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Product Development Chemist

Product Development Chemist

Serena Smalley, Dulux New Zealand

Earning: Technician level chemists (with a bachelor’s degree) start at around $35,000. Higher salaries are possible with a higher qualification and/or more experience, up to $70,000.
In a nutshell: Developing new paint products, developing new colours and naming them, solving factory problems, evaluating competitors’ products and investigating customer complaints.
Why?
“There’s lots of variety, I work with great people, and I can walk into a hardware store and think ‘I helped make that’ when I see the tins of Dulux paint.”

Pathway Papanui High School, Christchurch, Year 13: Chemistry, Biology, Statistics, Classics, History
Massey University: Bachelor of Science, majoring in Agricultural Science and Chemistry; Master of Science in Chemistry

Serena Smalley didn’t decide on a career as an industrial chemist until she had finished her science degree.

“I was split 50:50 between becoming a chemist and doing agricultural research,” she says. “But I found my chemistry courses more analytical and I enjoyed the problem-solving side of the lab work.”

There are lots of different aspects to her job at Dulux, from developing new paint formulations (recipes) and colours to solving any problems on the production line, and resolving customer complaints.

“New Product Development is the most exciting part of my job,” she says. “The general process is that I make up a litre or so of the paint in the lab and test it for qualities such as viscosity (how thick the liquid is), its pH, gloss and tint strength. Then I tweak the formulation until it has the properties I want.”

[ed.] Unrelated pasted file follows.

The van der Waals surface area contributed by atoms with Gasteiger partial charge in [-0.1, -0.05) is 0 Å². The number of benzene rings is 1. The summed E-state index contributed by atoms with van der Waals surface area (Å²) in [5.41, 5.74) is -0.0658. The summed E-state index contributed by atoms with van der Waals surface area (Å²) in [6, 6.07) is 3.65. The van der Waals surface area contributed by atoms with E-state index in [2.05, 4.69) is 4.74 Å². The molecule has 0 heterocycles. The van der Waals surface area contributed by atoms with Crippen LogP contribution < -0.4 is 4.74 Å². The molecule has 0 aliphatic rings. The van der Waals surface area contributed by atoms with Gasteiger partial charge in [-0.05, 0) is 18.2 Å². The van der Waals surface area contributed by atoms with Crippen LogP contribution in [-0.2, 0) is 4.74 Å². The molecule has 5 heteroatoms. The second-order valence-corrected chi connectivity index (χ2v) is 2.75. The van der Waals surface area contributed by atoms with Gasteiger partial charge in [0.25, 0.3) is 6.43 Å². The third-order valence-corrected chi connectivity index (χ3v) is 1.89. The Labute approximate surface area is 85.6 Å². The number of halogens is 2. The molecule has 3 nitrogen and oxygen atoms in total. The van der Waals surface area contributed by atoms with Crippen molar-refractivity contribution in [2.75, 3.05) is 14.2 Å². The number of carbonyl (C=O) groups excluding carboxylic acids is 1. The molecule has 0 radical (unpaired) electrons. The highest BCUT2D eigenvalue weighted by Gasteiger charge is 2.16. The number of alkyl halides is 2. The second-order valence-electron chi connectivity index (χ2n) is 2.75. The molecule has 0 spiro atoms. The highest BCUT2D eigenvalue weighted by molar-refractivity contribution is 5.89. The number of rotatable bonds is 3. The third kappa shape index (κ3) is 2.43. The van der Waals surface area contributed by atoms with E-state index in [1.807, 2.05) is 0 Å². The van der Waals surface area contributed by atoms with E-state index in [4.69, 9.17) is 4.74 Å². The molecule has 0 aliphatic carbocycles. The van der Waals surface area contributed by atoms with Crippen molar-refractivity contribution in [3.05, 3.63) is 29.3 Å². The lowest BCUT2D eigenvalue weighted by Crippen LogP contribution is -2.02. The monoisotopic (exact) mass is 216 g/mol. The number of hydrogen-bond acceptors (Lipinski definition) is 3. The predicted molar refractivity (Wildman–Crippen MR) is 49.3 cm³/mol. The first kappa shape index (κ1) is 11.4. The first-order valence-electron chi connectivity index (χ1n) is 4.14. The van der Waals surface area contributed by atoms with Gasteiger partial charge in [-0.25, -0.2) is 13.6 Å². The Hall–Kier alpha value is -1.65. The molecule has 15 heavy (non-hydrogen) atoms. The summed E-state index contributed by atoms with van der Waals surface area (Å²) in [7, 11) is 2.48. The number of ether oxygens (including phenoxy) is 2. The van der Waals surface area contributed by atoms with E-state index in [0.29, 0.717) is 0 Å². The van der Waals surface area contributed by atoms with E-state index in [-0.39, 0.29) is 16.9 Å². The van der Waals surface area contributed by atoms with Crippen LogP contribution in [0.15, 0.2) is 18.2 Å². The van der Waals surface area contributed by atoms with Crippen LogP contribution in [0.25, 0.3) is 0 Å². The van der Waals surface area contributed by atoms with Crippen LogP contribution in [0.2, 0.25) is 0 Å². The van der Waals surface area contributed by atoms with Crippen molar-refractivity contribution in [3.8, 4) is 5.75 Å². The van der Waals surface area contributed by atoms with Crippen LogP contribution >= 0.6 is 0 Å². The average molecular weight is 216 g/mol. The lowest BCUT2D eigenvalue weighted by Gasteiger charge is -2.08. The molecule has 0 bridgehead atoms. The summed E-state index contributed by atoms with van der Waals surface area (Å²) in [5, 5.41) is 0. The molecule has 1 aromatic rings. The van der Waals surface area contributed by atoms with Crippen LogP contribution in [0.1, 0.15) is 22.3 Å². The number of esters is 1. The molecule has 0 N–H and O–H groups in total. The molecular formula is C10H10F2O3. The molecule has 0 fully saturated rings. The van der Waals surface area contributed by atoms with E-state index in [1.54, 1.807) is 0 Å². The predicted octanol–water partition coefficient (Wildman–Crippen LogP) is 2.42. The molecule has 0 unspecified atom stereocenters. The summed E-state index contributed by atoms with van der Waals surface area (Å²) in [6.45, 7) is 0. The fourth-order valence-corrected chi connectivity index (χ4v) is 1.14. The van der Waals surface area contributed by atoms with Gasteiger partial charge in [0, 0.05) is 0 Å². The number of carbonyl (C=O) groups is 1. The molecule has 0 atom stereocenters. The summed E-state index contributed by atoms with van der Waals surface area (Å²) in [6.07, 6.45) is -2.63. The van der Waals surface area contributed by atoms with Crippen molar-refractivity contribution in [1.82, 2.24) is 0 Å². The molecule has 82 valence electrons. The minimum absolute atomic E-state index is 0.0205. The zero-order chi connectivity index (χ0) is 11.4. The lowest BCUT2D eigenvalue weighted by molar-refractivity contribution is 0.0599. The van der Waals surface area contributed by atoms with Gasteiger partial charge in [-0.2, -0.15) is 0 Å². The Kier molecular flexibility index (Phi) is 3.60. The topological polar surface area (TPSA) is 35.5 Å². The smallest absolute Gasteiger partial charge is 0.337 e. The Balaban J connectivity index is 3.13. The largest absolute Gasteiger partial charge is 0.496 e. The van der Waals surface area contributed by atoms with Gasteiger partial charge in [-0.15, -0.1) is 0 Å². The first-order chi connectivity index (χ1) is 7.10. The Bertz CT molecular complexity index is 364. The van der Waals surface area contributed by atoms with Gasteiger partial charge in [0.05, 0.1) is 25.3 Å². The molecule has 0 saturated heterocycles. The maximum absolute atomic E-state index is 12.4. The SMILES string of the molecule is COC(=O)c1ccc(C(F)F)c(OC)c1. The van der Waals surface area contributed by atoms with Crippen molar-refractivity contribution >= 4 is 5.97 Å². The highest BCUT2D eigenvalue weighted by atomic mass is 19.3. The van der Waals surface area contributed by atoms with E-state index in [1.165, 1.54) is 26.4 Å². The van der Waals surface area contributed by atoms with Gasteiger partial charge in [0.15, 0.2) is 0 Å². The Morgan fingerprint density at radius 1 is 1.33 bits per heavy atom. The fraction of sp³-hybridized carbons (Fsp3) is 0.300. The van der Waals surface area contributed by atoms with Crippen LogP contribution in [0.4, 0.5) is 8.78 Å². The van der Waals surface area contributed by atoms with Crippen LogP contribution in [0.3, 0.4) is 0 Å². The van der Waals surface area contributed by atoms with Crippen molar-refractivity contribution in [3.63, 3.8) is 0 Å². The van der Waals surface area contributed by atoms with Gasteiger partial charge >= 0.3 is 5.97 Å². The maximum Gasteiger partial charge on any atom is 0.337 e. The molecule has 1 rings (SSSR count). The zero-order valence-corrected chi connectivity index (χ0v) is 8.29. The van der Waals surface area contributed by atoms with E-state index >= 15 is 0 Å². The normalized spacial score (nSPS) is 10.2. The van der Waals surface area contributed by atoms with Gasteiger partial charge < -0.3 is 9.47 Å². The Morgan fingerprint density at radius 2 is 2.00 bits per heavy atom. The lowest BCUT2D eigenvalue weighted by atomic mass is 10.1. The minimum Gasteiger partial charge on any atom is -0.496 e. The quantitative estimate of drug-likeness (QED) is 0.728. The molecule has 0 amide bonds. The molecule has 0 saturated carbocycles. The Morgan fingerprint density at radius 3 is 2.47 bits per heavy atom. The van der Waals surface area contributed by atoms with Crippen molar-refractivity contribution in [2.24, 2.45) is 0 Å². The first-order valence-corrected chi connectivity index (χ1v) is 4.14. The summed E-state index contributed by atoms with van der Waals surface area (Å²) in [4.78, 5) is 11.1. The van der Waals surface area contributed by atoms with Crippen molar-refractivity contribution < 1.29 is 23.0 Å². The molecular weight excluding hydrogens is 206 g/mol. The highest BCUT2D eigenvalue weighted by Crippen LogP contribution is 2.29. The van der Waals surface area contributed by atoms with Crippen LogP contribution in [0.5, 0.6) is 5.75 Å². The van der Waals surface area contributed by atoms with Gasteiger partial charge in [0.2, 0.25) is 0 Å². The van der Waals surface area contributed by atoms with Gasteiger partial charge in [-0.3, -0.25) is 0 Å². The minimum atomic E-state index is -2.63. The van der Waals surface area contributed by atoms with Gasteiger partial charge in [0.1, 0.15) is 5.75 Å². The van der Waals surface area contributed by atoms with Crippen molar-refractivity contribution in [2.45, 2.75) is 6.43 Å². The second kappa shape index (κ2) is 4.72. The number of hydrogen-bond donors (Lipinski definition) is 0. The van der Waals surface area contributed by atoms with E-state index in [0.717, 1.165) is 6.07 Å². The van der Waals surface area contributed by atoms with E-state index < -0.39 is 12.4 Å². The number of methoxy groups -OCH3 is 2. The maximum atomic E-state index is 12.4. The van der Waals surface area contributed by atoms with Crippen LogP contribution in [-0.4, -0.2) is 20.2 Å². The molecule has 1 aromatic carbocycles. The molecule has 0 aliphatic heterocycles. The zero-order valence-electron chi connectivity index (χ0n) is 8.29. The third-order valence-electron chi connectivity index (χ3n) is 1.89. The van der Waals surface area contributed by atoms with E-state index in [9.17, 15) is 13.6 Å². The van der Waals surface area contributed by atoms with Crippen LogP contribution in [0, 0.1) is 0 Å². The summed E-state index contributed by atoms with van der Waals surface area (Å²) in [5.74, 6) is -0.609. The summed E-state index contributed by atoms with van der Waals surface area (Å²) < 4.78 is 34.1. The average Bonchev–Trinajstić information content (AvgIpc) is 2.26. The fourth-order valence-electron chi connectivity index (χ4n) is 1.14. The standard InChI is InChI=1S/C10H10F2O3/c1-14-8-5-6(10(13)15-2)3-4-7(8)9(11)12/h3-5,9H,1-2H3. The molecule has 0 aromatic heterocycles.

Investigating customer complaints may involve looking at paint flakes under the microscope, or brushing out the paint purchased by the customer and comparing it to the samples retained by the company.

One of the challenges for Serena has been learning everything there is to know about paint. “It’s not something I got taught about at university or school, so I’ve had to learn pretty much everything,” she says. “It’s especially challenging because there are people who’ve been in the painting industry for years who ring up and expect me to give them advice.”

She says her job is quite creative, particularly in terms of finding new solution for problems, but you don’t need to be a particular sort of person. “You just need to be willing to learn, willing to try new things, and not be easily deterred by things not going right the first time.”

“I really like the way I can see a practical application for my work. Everything here is consumer-driven rather than research for the sake of research. It’s great to walk into a hardware store, and think ‘I helped make that’ when I see the tins of Dulux paint.”

Posted December 2011